"Conversely, flow controlled pressing portions are defined by conditions where the rate of water removal is constant at a given set of pressing parameters. This is a sign of poor operational pressing conditions. In the flow controlled pressing portions, water removal follows Darcy's law, as dryness is a function of the press impulse with no independent effect of pressure or time. This condition arises when the water which is being pressed from the sheet is removed at a slower rate than it is created, defeating the purpose of applying a greater pressure. To overcome the limitation, the rate at which water is carried away from the pressing zone is increased in order to achieve a greater dryness out of the press and to revert to the pressure controlled regime.

"In Stratton R. A., Use of polymers in wet pressing, Tappi Proceedings Papermakers Conference, pp. 179-185 (1982), hereinafter 'Stratton,' which is incorporated by reference in its entirety, various cationic wet end polymers were utilized to demonstrate that increases of up to about 1% to 2% solids out of a press section are possible by addition of the polymers to the wet end. Stratton focused solely on the use of the polymers in wet pressing. Increasing the concentration of the polymers resulted in increased solids.

"Busker L. H., Cronin D. C., The relative importance of wet press variables in water removal, Pulp and Pap Can, 85:87-101 (1984), which is incorporated by reference in its entirety, suggested that additives are not apt to be the most productive areas of research and development for large gains in water removal.

"In Wegner T H, The effect of polymeric additive on papermaking, Tappi J 7:107-111 (1987), hereinafter 'Wegner,' which is incorporated by reference in its entirety, the effects of cationic polyacrylamide on water removal in the forming, pressing, and drying sections were discussed. Wegner observed that while an increase in drainage was evident, the sheet behavior during wet-press dewatering was unaffected. It was noted, however, that wet pressing with a cationic polyacrylamide could compensate for higher moisture levels entering the press while maintaining the solids content exiting the press.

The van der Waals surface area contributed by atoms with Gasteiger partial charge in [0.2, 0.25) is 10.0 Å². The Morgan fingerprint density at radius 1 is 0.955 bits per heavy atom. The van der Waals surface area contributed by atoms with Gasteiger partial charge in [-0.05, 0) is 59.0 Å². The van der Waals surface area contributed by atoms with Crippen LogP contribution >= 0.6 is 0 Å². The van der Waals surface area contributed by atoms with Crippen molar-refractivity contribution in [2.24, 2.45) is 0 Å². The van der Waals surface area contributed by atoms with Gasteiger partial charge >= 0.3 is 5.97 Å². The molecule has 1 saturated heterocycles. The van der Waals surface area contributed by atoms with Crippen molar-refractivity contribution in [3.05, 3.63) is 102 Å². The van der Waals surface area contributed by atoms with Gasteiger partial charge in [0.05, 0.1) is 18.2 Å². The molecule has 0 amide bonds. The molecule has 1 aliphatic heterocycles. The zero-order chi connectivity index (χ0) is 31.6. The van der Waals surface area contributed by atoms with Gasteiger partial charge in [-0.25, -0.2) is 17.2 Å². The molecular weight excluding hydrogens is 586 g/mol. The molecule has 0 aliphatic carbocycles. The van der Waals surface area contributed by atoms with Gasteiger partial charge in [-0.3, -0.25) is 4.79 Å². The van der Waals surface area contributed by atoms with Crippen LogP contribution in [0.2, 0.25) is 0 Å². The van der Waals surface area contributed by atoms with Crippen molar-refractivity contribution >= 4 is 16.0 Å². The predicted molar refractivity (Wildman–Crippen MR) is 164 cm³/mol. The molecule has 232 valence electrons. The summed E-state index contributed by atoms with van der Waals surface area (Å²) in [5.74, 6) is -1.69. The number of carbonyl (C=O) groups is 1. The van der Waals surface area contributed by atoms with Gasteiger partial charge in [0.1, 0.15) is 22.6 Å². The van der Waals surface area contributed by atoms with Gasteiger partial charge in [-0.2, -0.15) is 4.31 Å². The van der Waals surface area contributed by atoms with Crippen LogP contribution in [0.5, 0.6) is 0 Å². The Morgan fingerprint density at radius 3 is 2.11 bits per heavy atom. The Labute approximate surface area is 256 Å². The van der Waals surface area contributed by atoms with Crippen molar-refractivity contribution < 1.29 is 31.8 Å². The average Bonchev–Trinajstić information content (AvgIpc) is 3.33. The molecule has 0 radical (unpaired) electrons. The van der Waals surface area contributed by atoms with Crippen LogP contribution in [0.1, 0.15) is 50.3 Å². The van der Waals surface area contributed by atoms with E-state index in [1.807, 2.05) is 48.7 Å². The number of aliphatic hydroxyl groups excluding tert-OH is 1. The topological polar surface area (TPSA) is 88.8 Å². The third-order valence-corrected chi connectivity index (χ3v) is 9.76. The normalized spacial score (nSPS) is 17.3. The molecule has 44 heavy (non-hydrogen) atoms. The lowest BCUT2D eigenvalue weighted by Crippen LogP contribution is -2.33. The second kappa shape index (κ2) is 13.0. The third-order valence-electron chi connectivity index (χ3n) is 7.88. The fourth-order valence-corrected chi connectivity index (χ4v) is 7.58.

"In Springer A, Nabors L A, Bhatia O, The influence of fiber, sheet structural properties, and chemical additives on wet pressing, Tappi J, 4(2):221-228 (1991), hereinafter 'Springer,' which is incorporated by reference in its entirety, chemical additives such as cationic polyacrylamides were shown to have an indirect influence on wet pressing. These chemical additives increased solids exiting the forming section. However, the gains associated with the increased solids were lost during the pressing section. Springer indicated that for sheets entering the press at equal moistures, the additives had no effect on the outgoing solids content. Springer postulated that if an additive was to have any effect on press enhancement, the additive must be able to penetrate the fiber structure and influence its water holding capacity.

"What is needed is a process of forming cellulosic products and cellulosic products, capable of dewatering while not suffering from the above-drawbacks."